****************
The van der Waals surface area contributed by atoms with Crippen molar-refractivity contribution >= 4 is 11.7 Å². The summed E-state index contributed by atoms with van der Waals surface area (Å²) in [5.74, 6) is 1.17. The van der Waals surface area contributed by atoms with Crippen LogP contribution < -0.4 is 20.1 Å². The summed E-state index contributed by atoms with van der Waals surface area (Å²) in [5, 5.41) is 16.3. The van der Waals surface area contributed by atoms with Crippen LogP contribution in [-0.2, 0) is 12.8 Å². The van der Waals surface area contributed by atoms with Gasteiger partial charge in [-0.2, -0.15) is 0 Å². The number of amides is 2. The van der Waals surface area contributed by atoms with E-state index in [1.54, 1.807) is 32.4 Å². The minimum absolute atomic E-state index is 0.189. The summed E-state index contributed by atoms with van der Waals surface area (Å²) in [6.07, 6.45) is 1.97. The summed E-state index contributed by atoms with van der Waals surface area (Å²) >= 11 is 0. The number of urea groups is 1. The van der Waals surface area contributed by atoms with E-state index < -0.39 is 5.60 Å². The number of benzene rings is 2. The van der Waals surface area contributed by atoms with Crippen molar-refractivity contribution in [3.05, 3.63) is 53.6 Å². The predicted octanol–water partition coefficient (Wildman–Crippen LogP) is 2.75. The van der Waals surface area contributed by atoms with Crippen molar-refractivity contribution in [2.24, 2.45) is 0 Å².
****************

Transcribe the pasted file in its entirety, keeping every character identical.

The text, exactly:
The van der Waals surface area contributed by atoms with Crippen molar-refractivity contribution >= 4 is 11.7 Å². The summed E-state index contributed by atoms with van der Waals surface area (Å²) in [5.74, 6) is 1.17. The van der Waals surface area contributed by atoms with Crippen LogP contribution < -0.4 is 20.1 Å². The summed E-state index contributed by atoms with van der Waals surface area (Å²) in [5, 5.41) is 16.3. The van der Waals surface area contributed by atoms with Crippen LogP contribution in [-0.2, 0) is 12.8 Å². The van der Waals surface area contributed by atoms with Gasteiger partial charge in [-0.2, -0.15) is 0 Å². The number of amides is 2. The van der Waals surface area contributed by atoms with E-state index in [1.54, 1.807) is 32.4 Å². The minimum absolute atomic E-state index is 0.189. The summed E-state index contributed by atoms with van der Waals surface area (Å²) in [6.07, 6.45) is 1.97. The summed E-state index contributed by atoms with van der Waals surface area (Å²) >= 11 is 0. The number of urea groups is 1. The van der Waals surface area contributed by atoms with E-state index < -0.39 is 5.60 Å². The number of benzene rings is 2. The van der Waals surface area contributed by atoms with Crippen molar-refractivity contribution in [3.05, 3.63) is 53.6 Å². The predicted octanol–water partition coefficient (Wildman–Crippen LogP) is 2.75. The van der Waals surface area contributed by atoms with Crippen molar-refractivity contribution in [2.24, 2.45) is 0 Å².